Idaho. The Mustang Complex fire is burning west of U.S. 93, the highway through Lost Trail Pass. Although the CDT was not impacted directly, the Forest Service issued an order(Sept. 11) that closed the Trail from Lost Trail Pass to the head of Fourth-of-July Creek (Big Hole Segment, Sections 1 and 2). This closure order was lifted on Sept. 17 and normal travel is allowed once again.
Wyoming. The active North Buffalo fire started on August 24, about nine miles south of Two Ocean Pass (i.e., at Teton Wilderness Segment, Supplement Section 4, mile 9.0), which is just north of the junction with the Soda Fork trail. Although very little of the CDT has burned to date (August 30), travel is closed along the North Buffalo Fork and the Soda Fork. (The Nowlin fire in 2011 also burned a short stretch of the Trail on the Soda Fork route, roughly a mile south of the Nowlin Meadow patrol cabin.) A suggested alternate is from Fox Park (near the Yellowstone Park boundary) to Turpin Meadow by way of Enos Lake. From there, you should be able to rejoin the guidebook route at the South Fork Trail junction (Guidebook: Teton Section 4, mile 14.6). The fire perimeter so far encompasses about 25,000 acres, generally east of the North Buffalo Fork and north of Soda Fork. Further expansion may result in additional closures.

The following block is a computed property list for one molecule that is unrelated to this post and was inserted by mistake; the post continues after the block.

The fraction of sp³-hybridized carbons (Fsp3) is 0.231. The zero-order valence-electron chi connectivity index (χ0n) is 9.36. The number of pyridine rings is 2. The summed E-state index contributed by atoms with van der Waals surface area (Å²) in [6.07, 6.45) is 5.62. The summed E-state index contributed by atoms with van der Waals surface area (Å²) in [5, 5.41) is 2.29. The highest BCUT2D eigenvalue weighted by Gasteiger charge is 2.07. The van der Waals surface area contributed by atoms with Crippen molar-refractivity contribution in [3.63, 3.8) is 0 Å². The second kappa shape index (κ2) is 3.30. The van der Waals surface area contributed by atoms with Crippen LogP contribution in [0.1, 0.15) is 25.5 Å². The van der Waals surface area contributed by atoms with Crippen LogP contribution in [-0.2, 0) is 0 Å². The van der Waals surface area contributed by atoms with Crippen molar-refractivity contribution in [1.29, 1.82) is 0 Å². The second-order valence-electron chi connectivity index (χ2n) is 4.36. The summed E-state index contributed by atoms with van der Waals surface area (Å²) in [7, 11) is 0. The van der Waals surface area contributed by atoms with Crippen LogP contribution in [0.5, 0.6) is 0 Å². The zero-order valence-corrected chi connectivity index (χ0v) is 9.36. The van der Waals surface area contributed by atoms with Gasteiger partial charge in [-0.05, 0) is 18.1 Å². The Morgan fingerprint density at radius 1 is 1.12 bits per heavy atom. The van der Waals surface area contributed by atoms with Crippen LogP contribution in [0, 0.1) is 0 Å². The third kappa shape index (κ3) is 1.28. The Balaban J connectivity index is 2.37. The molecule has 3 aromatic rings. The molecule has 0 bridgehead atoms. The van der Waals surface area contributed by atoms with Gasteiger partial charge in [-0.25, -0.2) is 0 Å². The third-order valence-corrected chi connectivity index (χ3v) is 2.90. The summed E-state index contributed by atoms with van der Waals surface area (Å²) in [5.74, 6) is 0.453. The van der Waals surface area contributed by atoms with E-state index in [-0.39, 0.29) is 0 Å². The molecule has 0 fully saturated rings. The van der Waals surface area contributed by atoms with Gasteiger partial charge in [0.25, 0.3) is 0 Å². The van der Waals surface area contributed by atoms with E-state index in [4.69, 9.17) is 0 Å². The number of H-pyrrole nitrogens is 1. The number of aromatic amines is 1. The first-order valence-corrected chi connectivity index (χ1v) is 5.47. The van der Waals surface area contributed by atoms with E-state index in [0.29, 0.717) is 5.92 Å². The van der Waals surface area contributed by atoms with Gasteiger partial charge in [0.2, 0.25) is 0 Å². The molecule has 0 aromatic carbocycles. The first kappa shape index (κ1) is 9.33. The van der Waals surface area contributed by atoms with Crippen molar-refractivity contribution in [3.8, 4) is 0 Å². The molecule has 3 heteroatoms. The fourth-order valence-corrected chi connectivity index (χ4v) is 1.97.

New Mexico. The Whitewater-Baldy Complex fire, started by lightning on May 16, eventually spread to almost 300,000 acres before being contained. The most severe burning was well west of the CDT and little, if any, direct fire damage will be encountered along the Trail (guidebook route or alternates). However, sediment from upstream burned areas has been deposited on the streambed, making for crossings of black, sticky mud.